Five youngsters illuminating Lithuania

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  • A Brazilian had the crowd on its feet with his patented party piece

  • A Portuguese kid is “definitely a man on the court”

  • One boy wonder only took up futsal three years ago

Youssef Jouad

Morocco arrived in Lithuania having lost all six of their FIFA Futsal World Cup matches. They arrived in Lithuania, nevertheless, with a 21-year-old whom coach Hicham Dguig knew would be central to ripping up that run. Jouad didn’t steal the headlines in the 6-0 win over Solomon Islands in their curtain-raiser, but he opened the scoring, and was arguably their top performer, in both the 1-1 draw with Thailand and 3-3 draw with Portugal. Excellent both offensively and defensively, the winger certainly has a bright future. Will his present include a trip to the quarter-finals? “He's an exciting young player, he’s versatile and plays with freedom, whilst he has demonstrated here what his true potential can be,” said FIFA futsal instructor Graeme Dell. “To come to a World Cup as the youngest player on your team creates high expectations, but he has already supported the faith placed in him by Hicham Dguig. Futsal needs to find its next role models and Jouad has an opportunity to be one of those.”


He may cringe hearing it, but if Leozinho keeps unleashing hypnotising sorcery, they won’t stop calling him ‘The new Falcao’.

His goal against Panama – with the goalkeeper on him he intuitively dragged the ball back and dinked it over him – drew grand applause from everyone inside Klaipeda Arena. The patented lambreta that snuck him past two Panamanians had the entire crowd on its feet. “He’s the future of our sport,” Brazil captain Rodrigo told “I have the privilege of playing with him at Magnus. He can do breathtaking things with the ball. He has magnificent potential.”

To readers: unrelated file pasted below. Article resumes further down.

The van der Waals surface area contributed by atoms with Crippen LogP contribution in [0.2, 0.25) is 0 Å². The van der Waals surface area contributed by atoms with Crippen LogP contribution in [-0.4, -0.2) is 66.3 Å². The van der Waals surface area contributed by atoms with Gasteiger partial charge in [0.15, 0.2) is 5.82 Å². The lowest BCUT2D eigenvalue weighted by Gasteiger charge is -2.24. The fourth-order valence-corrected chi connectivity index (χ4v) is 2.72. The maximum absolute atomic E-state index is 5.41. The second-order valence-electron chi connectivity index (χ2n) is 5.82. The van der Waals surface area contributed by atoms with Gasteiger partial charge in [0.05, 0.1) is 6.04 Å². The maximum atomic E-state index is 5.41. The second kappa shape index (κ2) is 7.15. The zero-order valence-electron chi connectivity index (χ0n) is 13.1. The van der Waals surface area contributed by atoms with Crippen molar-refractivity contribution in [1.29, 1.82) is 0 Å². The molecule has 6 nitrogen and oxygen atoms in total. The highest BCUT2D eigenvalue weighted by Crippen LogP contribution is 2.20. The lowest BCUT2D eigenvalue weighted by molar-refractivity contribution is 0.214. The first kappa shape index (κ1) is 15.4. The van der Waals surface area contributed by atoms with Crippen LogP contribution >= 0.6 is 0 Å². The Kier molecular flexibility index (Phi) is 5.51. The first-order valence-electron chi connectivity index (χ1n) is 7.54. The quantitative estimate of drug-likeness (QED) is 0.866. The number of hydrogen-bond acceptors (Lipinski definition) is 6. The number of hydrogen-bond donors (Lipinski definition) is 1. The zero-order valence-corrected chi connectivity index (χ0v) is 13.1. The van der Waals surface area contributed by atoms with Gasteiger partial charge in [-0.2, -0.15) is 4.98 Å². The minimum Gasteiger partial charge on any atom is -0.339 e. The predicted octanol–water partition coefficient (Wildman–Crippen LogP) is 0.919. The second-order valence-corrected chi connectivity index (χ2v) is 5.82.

Khusniddin Nishonov

Uzbekistan required victory over Egypt to have any chance of reaching the knockout phase. Nishonov set them en route to it after just two minutes, somehow fusing thunder with curl. His infallible defensive capabilities then stood out to keep the opponents’ goal-count down and help the White Wolves make history. “He’s very good in one-versus-one situations,” said FIFA futsal instructor Miguel Rodrigo. “He has a good shot on him, as we saw against Egypt. He is the future but also the present of the Uzbekistan national team, already established in the starting five. He is a player you can bank on on the court.”

Nguyen Van Hieu

Ready for an astonishing fact? When the last FIFA Futsal World Cup took place, Van Hieu had never even played the sport. He took it up in 2018, was a Vietnam international just 12 months later and is now dazzling at Lithuania 2021. And the winger who looks like a schoolboy had old pros feeling their age on Matchday 5. Van Hieu thwarted a Panama attack with an excellent tackle inside his own half, whizzed the length of the court, shrugged off two challenges, rounded the goalkeeper and cut the ball from an acute angle. “Van Hieu is the talent of Vietnamese futsal,” coach Pham Minh Giang told “His playing philosophy is very up-to-date. He is a very promising player.”


The hulking pivot arrived in Lithuania with a hulking reputation to justify: he was fresh from becoming the first teenager to score in a UEFA Futsal Champions League final, and beating Ferrao and Douglas Junior to win the award for that competition’s best player. Now 20, he’s wholly lived up to it. Unshakable with his back to goal, boasting sea spider’s legs, which angle through non-existent gaps to steal the ball, and skilful for a player of his frame, Zicky excelled in Portugal’s 4-1 win over Thailand and 3-3 draw with Morocco. “They call him ’miudo’ (kid) in Portugal, but he’s definitely a man on the court,” Taynan told "He’s impressing a lot with his physical and technical ability. He’s going to surprise a lot of people at this tournament."